As the River Chelt has recently threatened to burst its banks yet again, I thought I should share a recent obsession – to show what the River Chelt is really like, compared to how its perceived. Without it, the town would not be here, but in recent times it has seemed unable to comprehend this streak of wildness flowing through its heart.
Having had three jobs within 200m of the banks of the Chelt, I have spent many a lunchtime getting some fresh air alongside it, and had thought vaguely about photographing it. Then recently a friend of mine talked about an exhibition he was thinking of putting on – and that gave me the impetus I needed. The results are in a slideshow on flickr here, but I thought I would whet your appetite first.
The River Chelt has its main springs above the Dowdeswell Reservoir. The wildest of these is up in the woods on the south side of Cleeve Hill. Others are on the opposite side of the valley, around Upper Dowdeswell, and have a more domesticated air: indeed an ancient disused well by one of them suggests that the village was probably built around the spring.
Exploring the upper reaches of the river has been a particular treat: I’ve been amazed how lovely and scenic it actually is. Here’s a pic of it near Wellinghill House. The wild garlic also gives it an appearance of lushness – as well as providing the area its own unique smell…
The Chelt is known as a ‘flashy’ river, because for much of the year it seems like a small, undistinguished stream. However, as the recent rains have shown, it can quickly become full and fast – more obviously a potential river. This is in large part due to the lie of the land in the Dowdeswell valley, which funnels a number of tributaries into the Chelt. This is then added to by others which run off the Cotswold escarpment.
One of these, the Lilley Brook, arises less than a mile north of Seven Springs – a location renowned as a source of the Thames. Instead, the Lilley Brook flows north-west and joins the Chelt in a well-kept garden in Charlton Kings, almost doubling the river’s size.
It’s partly for this reason that flood prevention is particularly important just downstream of this junction. Nevertheless the 2007 floods showed that a flashy river is capable of defying most schemes…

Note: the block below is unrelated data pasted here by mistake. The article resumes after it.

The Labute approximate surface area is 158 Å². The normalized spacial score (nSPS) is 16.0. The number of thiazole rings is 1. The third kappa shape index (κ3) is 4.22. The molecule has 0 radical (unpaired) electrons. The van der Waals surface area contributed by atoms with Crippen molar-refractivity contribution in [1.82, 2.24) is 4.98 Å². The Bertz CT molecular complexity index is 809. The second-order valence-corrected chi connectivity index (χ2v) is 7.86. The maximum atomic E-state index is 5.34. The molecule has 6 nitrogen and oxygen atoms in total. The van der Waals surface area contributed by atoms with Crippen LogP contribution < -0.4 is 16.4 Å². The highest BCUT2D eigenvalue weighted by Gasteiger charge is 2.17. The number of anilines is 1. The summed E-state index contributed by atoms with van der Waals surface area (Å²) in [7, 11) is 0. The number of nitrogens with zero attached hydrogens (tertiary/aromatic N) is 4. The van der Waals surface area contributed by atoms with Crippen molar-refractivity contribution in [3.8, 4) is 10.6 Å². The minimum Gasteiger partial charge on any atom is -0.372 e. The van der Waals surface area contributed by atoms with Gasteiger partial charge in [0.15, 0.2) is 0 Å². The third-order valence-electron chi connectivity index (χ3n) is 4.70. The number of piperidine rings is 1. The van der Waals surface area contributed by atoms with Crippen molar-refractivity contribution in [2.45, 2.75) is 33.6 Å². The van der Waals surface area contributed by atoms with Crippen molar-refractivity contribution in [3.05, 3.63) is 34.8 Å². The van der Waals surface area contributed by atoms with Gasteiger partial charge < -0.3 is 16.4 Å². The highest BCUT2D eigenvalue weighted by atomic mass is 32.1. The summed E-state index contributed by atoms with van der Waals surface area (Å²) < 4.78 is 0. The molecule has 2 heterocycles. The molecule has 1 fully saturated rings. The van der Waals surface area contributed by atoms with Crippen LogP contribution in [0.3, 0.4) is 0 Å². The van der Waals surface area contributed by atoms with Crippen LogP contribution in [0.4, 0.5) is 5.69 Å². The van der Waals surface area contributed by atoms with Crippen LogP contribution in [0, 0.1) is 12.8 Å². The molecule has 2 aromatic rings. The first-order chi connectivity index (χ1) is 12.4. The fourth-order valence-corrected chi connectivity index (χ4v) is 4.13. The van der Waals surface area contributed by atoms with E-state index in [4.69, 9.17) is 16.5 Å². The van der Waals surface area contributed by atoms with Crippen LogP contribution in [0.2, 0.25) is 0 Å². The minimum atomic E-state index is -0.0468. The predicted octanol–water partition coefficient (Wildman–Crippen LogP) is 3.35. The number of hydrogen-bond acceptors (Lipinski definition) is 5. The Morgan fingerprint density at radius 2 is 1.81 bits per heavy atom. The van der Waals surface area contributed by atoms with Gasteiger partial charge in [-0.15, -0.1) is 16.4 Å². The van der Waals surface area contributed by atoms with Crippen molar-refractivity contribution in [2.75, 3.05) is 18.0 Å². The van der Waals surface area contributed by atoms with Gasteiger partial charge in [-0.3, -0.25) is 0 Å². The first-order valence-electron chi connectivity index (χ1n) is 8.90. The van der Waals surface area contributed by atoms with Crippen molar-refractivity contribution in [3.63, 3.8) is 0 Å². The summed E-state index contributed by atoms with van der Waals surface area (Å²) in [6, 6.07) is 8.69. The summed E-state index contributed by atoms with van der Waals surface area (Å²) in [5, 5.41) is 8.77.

Shortly after, the River Chelt flows through Sandford Mill. Two mills in the area were recorded in the Domesday Book, and this may have been one of them: the site is no later than 1615, when it is first named unequivocally. Sandford Mill is no longer operational but the building is still there, and the area is unusually attractive.
So, what do you think the town does with a river which is such a key part of its origins and geography? It buries it. The river is hidden away after it leaves Sandford Park, passing the Rodney Road car park behind brick walls, disapearing completely under the town itself. It is only permitted to emerge into view again on the far side of Bayshill Road.
Fortunately, thereafter the river is no longer treated as an embarrassment but as an asset, and there are a number of parks and walkways alongside it: along the back of St. George’s Road, then beyond Waitrose, and through Arle. Incidentally the Saxon name for the river was Alr, showing the antiquity of this part of modern Cheltenham and its deep connection with the river.
Just before leaving town it winds past a number of car dealerships. Although no longer hidden behind walls as it is in central Cheltenham, it’s another odd juxtaposition between the natural and commercial.
The reality, which for much of the time can be so easily missed, is that Cheltenham is situated in the floodplain of the Chelt. This reality becomes obvious as the river leaves the town and winds through Boddington (sliding past the manor), where the surrounding countryside approaching the Severn is very flat.
The river flows past Barrow, a small village at the end of a lane, which you’d only ever go down if you deliberately intended to visit it. This may explain its air of remoteness: despite the nearness of the motorway and Cheltenham itself, it has a deeply rural feel to it. This is also where the Chelt is most obviously a ‘river’ and not just a stream.
Nevertheless the River Chelt’s journey ends not long after this: its floodplain is shared with its giant neighbour, the Severn, which it joins at Wainlodes.
It’s a curious thought that a raindrop falling in Dowdeswell will find its way into the Chelt, and then flow via the Severn into the Atlantic; whereas if it were to fall half a mile to the south in Foxcote, it would drain into the Churn, merge into the Thames, and then empty into the North Sea. Much as we like to control things, sometimes it is small differences that can lead to radically different outcomes.
The full slideshow is here.